What's the point of coordinating all the cars on the road and having them auto-pilot themselves? You shouldn't be driving at all if you need the car to avoid objects for you. This will only make bad drivers worse since they'll depend on the car. If the ultimate goal is to remove the need for driving, then I may as well use public transportation.
If human drivers were supplanted by computer control, they could go through intersections at 150mph and miss other cars by only an inch. Surely scary if looking out the window, but thats how packet switched networks operate today. Vehicles could also be designed with interior comfort, entertainment, business, and safety in mind.
I trust a triple checked and verified computer system more than a texting teenager or a 75 year old man whose one speedbump away from a stroke or heart attack. We lose over 65k people per year in car wrecks, far mor than the 5k we've lost in nine years of war. People might not like dying because of a bug or glitch, but by the numbers, I think a properly designed and controlled system would, in total, result in less loss of life.
That being said I'd still want the option of some offroad rally action or a stunt course with some slick road action. I don't wanna take the passion out of driving, I just wanna increase the safety of the daily commute and make it less boring.
[citation][nom]martin0642[/nom]If human drivers were supplanted by computer control, they could go through intersections at 150mph and miss other cars by only an inch. Surely scary if looking out the window, but thats how packet switched networks operate today. Vehicles could also be designed with interior comfort, entertainment, business, and safety in mind.[/citation]
What happens when you get a packet collision in real life?
[citation][nom]ssalim[/nom]"Unfortunately, this idea won't work unless ALL vehicles have the collision-avoidance technology, including those not manufactured by Nissan"That's never going to happen. Good idea but it won't happen. Next.[/citation]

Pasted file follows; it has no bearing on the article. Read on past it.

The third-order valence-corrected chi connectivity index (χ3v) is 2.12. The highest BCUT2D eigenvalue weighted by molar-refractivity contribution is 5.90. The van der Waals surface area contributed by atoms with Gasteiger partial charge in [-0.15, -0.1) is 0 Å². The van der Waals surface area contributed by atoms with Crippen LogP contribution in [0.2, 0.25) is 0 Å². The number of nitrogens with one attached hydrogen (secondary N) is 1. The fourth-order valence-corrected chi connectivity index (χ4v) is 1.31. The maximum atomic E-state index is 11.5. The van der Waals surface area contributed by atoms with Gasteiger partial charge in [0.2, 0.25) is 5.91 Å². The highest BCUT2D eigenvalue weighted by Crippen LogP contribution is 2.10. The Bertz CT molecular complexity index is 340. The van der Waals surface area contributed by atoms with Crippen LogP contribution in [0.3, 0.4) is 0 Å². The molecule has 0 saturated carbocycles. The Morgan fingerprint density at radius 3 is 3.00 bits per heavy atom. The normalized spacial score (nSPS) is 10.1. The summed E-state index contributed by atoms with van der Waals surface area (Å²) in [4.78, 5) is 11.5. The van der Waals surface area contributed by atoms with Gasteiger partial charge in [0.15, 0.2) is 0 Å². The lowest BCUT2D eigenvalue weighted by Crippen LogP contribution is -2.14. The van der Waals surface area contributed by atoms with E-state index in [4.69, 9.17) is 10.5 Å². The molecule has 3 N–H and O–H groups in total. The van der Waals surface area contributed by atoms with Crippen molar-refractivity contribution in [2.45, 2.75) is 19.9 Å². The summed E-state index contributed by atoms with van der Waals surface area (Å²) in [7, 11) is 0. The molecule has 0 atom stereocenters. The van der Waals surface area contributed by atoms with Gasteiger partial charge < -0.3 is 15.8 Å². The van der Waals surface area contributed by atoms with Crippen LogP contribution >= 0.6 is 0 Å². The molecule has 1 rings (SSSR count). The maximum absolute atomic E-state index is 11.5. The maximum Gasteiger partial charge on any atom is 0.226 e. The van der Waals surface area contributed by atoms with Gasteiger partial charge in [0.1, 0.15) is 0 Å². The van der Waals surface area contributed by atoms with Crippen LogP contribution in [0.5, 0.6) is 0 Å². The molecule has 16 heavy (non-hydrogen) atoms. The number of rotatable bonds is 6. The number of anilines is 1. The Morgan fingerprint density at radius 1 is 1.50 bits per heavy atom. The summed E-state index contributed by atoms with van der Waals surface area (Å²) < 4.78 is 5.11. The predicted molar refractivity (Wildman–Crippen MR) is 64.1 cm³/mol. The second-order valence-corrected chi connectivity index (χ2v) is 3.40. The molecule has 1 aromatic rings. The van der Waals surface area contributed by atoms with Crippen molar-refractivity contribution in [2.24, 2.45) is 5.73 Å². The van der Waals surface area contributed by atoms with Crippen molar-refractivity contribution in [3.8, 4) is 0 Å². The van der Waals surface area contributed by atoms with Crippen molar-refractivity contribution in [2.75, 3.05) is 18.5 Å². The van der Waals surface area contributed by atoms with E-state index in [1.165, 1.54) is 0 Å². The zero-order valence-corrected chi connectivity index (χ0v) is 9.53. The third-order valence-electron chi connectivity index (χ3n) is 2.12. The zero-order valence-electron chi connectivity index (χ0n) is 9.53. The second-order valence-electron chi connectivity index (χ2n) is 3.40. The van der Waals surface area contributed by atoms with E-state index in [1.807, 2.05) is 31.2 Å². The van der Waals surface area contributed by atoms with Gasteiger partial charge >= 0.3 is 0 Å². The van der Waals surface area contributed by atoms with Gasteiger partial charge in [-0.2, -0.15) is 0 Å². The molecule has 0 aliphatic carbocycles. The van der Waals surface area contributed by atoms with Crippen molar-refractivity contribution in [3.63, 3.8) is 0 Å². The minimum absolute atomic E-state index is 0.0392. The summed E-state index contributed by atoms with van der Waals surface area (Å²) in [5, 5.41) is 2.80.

it will eventually happen if nothing else than for marketing purposes, but each company will design their own system that's "better than the rest", and there will be no standards to allow them to interact with each other. so, either it will be a big fail or they'll redesign them to be "platform" independent to get around the interactive issue without surrendering proprietary designs.
[citation][nom]ukcal[/nom]As I understand it, and do correct me if I'm wrong, but that implies it avoids anything that has the same device. how does that work with other random obstructions?[/citation]
[citation][nom]amnotanoobie[/nom]What I want to know is what it would decide to do, if it is in a situation where it should decide if it would hit a person or another car.[/citation]
This is why it was said in the article it would only work if every car had it. If every car had the collision avoidance technology, then when one car encountered an obstruction, the car would avoid the obstruction and the other cars around it would adjust to avoid the first car. If only a few cars have the technology you can obviously see why it wouldn't work very well.
yeah, install the technology on them bump cars and you'll spoil all the fun! these robots really lack self-esteem. they're too damn scared to interact with their own peers.
just a thought. even if Nissan perfects the technology, in the split seconds before a possible collision, who takes control of the steering or brakes? the sober human or the electronics? if the human decides to steer right and the computer to the left, who wins?